In Magazine Article, News

By Todd Karpovich  |  Photography by Bill McAllen

Nov/Dec cover

Read this article in the digital edition of our November/December 2018 issue.

The Port of Baltimore hosted the largest container ship in its 312-year history when the 1,200-foot Gunde Maersk called on Seagirt Marine Terminal in late October.

This striking vessel has the capacity to handle 11,000 20-foot-equivalent unit (TEU) containers. The massive vessel was able to navigate into the Port because of the Port’s 50-foot deep channel and its supersized Neo-Panamax cranes.

“The Port of Baltimore is well positioned to continue welcoming some of the largest container ships in the world,” Maryland Gov. Larry Hogan said. “Our administration will continue making the necessary investments to help this vital asset grow and ensure that the Port remains open for business.”

Maersk Line first began working with the Port in 1928. In 2015, the Maryland Department of Transportation Maryland Port Administration (MDOT MPA) officially welcomed Maersk back to the Port of Baltimore with a ceremony after an extended absence. Maersk operates three container services through the Port en route to the Far East, the Mediterranean and Northern Europe.

The largest container ship to previously visit the Port was an MSC vessel that had a 9,700 TEU container capacity in 2017. The Port is one of the few ports on the East Coast to have a 50-foot deep channel, which is necessary to accommodate the world’s largest ships.

Under a public-private partnership with the MDOT MPA, the Seagirt Marine Terminal is operated by Ports America Chesapeake, a company that is committed to developing world-class infrastructure at the Port.

Gunde Maersk

Gunde Maersk

These improvements have kept record amounts of cargo moving through the Port on vessels such as the Gunde Maersk, which originated in China.

“What was considered a large vessel was a third of the size of what we have here today,” said Bayard Hogans, General Manager of Ports America Chesapeake. “It brings additional capacity to the Port of Baltimore and shippers here in Maryland. It’s really key to our continued growth.”

In August, the Port of Baltimore’s state-owned marine terminals handled 65,281 cars and light trucks, the highest monthly amount ever recorded.

To help meet the increasing demand, Gov. Hogan and the Maryland Board of Public Works recently approved a contract that will complete the fill-in of a wet basin at the Port’s Fairfield Marine Terminal. This will provide more land in a prime location adjacent to the piers to help handle the Port’s surging auto cargo.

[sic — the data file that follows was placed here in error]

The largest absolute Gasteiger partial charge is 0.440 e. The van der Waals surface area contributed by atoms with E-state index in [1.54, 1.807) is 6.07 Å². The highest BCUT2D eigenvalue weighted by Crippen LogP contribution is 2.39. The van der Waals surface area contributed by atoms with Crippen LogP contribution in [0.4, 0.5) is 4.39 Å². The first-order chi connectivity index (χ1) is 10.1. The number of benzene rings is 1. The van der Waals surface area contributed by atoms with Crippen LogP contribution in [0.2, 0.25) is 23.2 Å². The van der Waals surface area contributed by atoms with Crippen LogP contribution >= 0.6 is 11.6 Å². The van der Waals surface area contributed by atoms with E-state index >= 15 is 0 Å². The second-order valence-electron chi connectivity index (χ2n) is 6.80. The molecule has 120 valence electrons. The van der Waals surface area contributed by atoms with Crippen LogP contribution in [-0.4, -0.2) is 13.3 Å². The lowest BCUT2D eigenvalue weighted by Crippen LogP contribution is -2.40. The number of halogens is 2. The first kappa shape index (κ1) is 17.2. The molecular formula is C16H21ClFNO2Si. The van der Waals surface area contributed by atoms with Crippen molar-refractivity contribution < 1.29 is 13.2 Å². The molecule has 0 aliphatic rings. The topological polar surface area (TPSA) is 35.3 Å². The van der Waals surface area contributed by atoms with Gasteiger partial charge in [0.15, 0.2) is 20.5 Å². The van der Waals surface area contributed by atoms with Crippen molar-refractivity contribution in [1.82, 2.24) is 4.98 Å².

In addition to the record month for motor vehicles, in 2018, the Port’s state-owned marine terminals also established records for:

  • Best fiscal year tonnage (July 2017–June 2018) for general cargo tons: 10,976,270 tons
  • Best quarter for general cargo tons: 2,797,656 tons (second quarter)
  • Best first six months for general cargo tons: 5,562,954 tons
  • Most TEU containers in one month: 90,152 in May

“The Port of Baltimore continues to be a leading economic engine for our state, supporting thousands of hardworking men and women who ensure the safe handling of record-breaking amounts of cargo each year,” Gov. Hogan said.

The Port’s strong performance in 2018 follows a successful 2017, when its public and private auto terminals handled a record 807,194 cars and light trucks. It was the first time the Port surpassed the 800,000 car/light truck mark and the seventh consecutive year that the Port handled more cars and light trucks than any other U.S. port.

The Port also offers auto manufacturers a choice of four on-dock auto processors, a large number of haul-away trucking companies and all major ocean carriers.

Among the nation’s ports, the Port of Baltimore ranks first for autos and light trucks, roll-on/roll-off heavy farm and construction machinery and imported sugar. The Port ranks second in exported coal. Overall, the Port ranks ninth among all ports for the total dollar value of cargo and 12th in foreign cargo tonnage.

The Port’s track record for luring new business translates into more employment for the state. Business at the Port generates about 13,650 direct jobs, while about 127,600 jobs in Maryland are linked to Port activities. The Port accounts for nearly $3 billion in personal wages and salary. In addition, the Port generates more than $300 million in state and local tax revenues.

The Port is an attractive place to do business because of its direct rail access and terminal gate efficiencies. Millions of square feet of warehouse space are also available, and the Port has a strategic location on the East Coast with easy access to the Interstate-95 corridor.

The Port has been recognized for the last few years as being one of the most productive container ports in the nation. Three of the world’s largest container-shipping companies — Evergreen, Maersk and MSC — operate at the Port.

In addition, the Port consistently ranks high on the security spectrum. The U.S. Coast Guard has awarded the Port’s six public terminals its highest security ranking — “excellent” — for the ninth consecutive year, based on its annual inspections to ensure the terminals are complying with federal security regulations.

In 2017, the Port of Baltimore’s public and private marine terminals handled 38.4 million tons of cargo, the most since 1979 and the third-highest tonnage in its history. The public marine terminals, managed by the MDOT MPA, handled a record 10.7 million tons of general cargo.

It was the second consecutive year that the public terminals handled more than 10 million tons of general cargo. Included in the general cargo number was a record 596,972 containers, an 11 percent jump from the previous record set in 2016.